Public transport key to cuts
A common criticism of the COP process is the amount of carbon generated as delegates fly from all corners of the globe to discuss ways of reducing emissions.
Aviation and shipping make up around 8pc of total greenhouse gas emissions (GGE), and there is nothing in the Paris Agreement to address this.
According to carbonfootprint.com, two return flights from Dublin to Paris generate 230,000 grams of CO2. It's clear that aviation will have to be revisited at a later stage.
But the French capital did show the enormous difference that can be achieved when using sustainable forms of public transport instead of the car.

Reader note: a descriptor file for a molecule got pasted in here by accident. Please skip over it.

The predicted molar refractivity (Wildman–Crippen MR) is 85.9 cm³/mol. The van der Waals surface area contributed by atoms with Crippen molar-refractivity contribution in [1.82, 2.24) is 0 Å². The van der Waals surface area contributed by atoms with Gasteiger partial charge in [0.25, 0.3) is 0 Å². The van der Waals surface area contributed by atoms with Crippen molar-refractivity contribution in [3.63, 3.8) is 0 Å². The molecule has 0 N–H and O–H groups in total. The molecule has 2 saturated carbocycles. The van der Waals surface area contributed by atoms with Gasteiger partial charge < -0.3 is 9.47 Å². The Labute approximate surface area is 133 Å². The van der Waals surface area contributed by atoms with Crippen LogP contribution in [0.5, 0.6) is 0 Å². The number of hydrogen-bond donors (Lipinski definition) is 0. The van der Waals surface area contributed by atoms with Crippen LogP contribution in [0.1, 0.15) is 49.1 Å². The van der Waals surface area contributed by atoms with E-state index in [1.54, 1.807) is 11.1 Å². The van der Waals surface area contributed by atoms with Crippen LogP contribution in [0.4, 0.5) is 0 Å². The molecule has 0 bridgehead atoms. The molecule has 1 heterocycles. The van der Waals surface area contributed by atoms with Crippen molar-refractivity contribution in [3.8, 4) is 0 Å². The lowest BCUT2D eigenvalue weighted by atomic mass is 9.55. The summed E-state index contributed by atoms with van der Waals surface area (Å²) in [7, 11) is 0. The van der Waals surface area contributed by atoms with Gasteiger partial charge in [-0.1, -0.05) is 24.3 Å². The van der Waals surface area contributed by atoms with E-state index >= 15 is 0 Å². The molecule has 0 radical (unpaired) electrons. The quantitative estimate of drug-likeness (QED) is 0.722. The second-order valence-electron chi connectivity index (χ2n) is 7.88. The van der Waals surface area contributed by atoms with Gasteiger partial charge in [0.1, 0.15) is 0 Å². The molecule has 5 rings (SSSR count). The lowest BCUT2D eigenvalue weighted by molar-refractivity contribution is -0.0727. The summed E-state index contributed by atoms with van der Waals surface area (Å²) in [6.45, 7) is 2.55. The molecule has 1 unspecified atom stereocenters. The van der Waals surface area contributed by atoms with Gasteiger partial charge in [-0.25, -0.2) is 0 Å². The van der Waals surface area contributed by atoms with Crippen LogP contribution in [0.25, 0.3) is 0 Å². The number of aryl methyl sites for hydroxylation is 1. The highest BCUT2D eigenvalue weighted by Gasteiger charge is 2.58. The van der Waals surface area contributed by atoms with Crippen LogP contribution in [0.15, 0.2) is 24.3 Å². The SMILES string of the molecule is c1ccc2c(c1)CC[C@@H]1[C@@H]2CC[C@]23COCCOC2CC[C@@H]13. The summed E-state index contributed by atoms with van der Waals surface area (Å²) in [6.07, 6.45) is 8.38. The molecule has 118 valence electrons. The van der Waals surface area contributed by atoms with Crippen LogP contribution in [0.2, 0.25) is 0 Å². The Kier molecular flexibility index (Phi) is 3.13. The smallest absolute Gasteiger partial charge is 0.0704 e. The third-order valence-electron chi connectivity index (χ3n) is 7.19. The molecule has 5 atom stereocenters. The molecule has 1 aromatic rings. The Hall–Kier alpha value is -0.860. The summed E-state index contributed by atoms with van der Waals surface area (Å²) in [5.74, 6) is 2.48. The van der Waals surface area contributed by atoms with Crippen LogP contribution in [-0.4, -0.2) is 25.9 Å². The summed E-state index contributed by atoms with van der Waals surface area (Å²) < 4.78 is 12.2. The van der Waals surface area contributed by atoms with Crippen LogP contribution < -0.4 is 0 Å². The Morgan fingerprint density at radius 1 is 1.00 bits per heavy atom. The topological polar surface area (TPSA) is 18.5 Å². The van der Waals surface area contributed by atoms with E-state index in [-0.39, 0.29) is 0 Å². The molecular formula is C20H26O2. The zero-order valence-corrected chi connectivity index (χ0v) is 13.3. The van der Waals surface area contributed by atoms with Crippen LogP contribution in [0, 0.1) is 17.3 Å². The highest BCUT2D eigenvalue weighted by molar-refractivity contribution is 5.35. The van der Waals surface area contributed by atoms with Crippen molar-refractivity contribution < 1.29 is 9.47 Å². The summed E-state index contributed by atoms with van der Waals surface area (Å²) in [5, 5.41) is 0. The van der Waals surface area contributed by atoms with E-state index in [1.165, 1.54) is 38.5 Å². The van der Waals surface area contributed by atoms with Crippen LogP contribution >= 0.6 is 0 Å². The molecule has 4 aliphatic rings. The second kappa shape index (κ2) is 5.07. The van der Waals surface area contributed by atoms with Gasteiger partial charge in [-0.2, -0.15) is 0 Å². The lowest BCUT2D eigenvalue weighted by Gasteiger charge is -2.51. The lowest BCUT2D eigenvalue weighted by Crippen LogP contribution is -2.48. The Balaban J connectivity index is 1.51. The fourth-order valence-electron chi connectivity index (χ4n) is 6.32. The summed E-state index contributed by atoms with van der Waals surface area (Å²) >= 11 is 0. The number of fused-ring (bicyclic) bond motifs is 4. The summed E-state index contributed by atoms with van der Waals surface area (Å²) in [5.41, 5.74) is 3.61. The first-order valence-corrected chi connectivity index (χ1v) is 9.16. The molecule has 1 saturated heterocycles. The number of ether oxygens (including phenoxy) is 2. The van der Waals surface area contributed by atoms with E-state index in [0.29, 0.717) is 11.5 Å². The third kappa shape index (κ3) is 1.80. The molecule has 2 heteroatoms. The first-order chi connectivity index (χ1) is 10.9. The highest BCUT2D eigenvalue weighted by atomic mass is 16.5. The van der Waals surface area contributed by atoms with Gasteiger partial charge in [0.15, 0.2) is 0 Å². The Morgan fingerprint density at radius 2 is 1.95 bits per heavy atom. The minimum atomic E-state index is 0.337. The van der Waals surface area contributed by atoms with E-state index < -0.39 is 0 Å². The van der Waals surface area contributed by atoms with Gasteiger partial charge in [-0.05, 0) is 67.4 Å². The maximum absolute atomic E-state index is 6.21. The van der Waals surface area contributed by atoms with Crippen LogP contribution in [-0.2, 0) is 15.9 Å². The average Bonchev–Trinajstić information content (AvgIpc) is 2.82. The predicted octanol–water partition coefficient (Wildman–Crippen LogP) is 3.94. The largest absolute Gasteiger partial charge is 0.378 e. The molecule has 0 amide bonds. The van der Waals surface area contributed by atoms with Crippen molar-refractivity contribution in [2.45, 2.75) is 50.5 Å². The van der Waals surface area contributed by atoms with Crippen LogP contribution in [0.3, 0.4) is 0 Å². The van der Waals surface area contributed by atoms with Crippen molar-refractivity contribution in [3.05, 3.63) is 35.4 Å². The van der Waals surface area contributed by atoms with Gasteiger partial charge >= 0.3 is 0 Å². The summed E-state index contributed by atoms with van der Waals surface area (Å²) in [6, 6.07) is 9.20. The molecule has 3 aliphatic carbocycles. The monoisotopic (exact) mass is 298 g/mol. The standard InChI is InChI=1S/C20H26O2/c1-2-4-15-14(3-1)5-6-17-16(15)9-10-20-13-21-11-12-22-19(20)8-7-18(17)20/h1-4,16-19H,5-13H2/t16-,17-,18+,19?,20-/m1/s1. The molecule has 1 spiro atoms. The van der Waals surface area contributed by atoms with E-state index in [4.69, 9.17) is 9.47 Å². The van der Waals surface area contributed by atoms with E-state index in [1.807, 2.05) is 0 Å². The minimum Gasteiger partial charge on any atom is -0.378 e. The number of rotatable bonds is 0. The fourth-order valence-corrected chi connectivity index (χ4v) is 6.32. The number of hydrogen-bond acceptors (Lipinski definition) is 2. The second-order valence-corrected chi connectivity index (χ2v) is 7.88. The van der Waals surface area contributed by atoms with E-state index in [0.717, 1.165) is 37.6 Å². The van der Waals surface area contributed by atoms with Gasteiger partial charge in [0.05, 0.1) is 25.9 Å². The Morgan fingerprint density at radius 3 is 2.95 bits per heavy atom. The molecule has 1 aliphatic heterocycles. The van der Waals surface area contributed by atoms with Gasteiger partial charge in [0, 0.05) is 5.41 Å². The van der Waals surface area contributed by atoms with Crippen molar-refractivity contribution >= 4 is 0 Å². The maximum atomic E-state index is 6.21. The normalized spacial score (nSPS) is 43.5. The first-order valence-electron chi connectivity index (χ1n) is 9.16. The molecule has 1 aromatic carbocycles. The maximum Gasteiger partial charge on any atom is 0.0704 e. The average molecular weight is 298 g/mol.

Over the course of 11 days, the Irish Independent used the train 17 times, the bus on 14 occasions and made two journeys in taxis.
The trains were all electric, with hybrid buses generally used. Public transport website Ratp.fr allows you calculate the emissions produced travelling between destinations.
For example, each trip between Le Bourget station and St Michel Notre Dame produced 48 grams of carbon. By way of comparison, had I driven instead of using the train, each trip would have generated 728 grams.
In all, use of the Paris public transport system resulted in 1,540 grams being emitted.
By car, the total would have hit 47,586 grams, an enormous difference and proof of what a well-functioning system can do.